It is now up to the current batch of national players to start making the local courts a fortress once again
by BERNAMA/ pic by BERNAMA
AS THE Malaysia Masters badminton tournament enters a new decade at the Axiata Arena from Jan 7-12, the question remains whether the national shuttlers will be able to get back to winning ways in the season opener.
The hosts have been the biggest winners in the tournament since its inaugural edition in 2009, but the titles have dried up since 2017, when Tan Kian Meng/Lai Pei Jing won the mixed doubles crown.
Former world No 1, Datuk Lee Chong Wei had frequently made the home crowd happy after having won the title five times, the last during the 2016 edition in Penang, but with the Malaysian ace now retired, it is now up to the current batch of national players to start making the local courts a fortress once again.
Current world No 1 and 2020 Olympics gold hopeful, Kento Momota will be eager to add the Malaysia Masters title to his collection this time around, after suffering a shocking defeat against compatriot Kenta Nishimoto in the first round of the meet last year.
However, after winning 11 titles last year, Momota’s attempt to win his first ever Malaysia Masters men’s singles title will not be an easy one with South Korean Son Wan-ho, Viktor Axelsen (Denmark) and Hong Kong’s Angus Ng, all of whom dominated the last three editions, expected to provide strong competition.
The women’s singles have seen dominance by players from India and Thailand of late, with traditional powerhouse China slowly losing grip in the category, their last title coming from Yao Xue in 2014. All eyes will again be on Thai women ace, Ratchanok Intanon who will be gunning for a hat-trick of titles after her wins in 2018 and 2019.
“Taiwanese ace and world No 1 Tai Tzu Ying has not been lucky thus far in the women’s singles competition but India, with Pusarla V Sindhu (2013 and 2016 champion) and former champion Saina Nehwal (2017) spearheading the squad, they will undoubtedly be one of the hot favourites this time around,” the organisers said in a statement.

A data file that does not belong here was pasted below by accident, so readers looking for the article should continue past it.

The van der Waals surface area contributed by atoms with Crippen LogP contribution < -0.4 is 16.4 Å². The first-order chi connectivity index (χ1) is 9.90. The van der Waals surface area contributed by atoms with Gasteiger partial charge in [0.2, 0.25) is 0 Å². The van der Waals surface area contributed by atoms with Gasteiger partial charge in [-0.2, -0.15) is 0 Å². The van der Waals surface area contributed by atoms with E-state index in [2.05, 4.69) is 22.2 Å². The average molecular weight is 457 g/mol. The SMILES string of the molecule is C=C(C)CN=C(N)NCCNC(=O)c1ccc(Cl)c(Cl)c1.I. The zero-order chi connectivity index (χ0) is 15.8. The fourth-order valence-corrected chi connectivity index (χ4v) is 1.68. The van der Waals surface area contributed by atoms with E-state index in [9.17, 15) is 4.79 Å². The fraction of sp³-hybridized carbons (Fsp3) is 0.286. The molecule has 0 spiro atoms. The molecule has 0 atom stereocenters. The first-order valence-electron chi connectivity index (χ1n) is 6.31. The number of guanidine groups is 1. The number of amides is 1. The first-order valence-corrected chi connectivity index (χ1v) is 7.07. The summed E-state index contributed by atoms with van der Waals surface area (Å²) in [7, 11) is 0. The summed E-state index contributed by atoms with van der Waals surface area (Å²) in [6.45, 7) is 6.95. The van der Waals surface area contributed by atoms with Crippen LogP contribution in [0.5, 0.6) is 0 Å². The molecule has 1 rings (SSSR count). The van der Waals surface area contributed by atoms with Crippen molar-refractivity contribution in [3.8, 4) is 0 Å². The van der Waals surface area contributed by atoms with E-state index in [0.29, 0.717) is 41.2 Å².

Indonesia remains favourites in the men’s doubles after emerging victorious in the last four tournaments, where Marcus Gideon-Kevin Sanjaya claimed the title twice (in 2016 and 2019). Berry Angriawan/Hardianto won in 2017, while Fajar Alfian/Muhammad Rian Adrianto ousted home favourites Goh V Shem (picture; left)/Tan Wee Kiong (right) in the 2018 edition.
Rio Olympics silver medallist V Shem tasted victory in 2013 with his previous partner, Lim Khim Wah, but former men’s doubles ace pair, Koo Kien Keat/Tan Boon Heong have been the most successful combination, after having secured the title thrice in 2009, 2011 and 2012.
With the Tokyo Olympics looming, Japanese shuttlers are expected to go all out to make their mark where defending champions, Yuki Fukushima/Sayaka Hirota and Yuta Watanabe/Arisa Higashino will again be relied upon to deliver the women’s doubles and mixed doubles respectively.
As for Malaysia, hopes are high for the likes of Lee Zii Jia (men’s singles), Aaron Chia/Soh Wooi Yik and V Shem/Wee Kiong (men’s doubles), Chan Peng Soon-Goh Liu Ying, Goh Soon Huat/Shevon Jemie Lai and Kian Meng-Pei Jing (mixed doubles) to secure upset wins and cheer the local fans, while Goh Jin Wei (women’s singles), who is making comeback after surgery due to a stomach ailment in October, has not set any target this time around.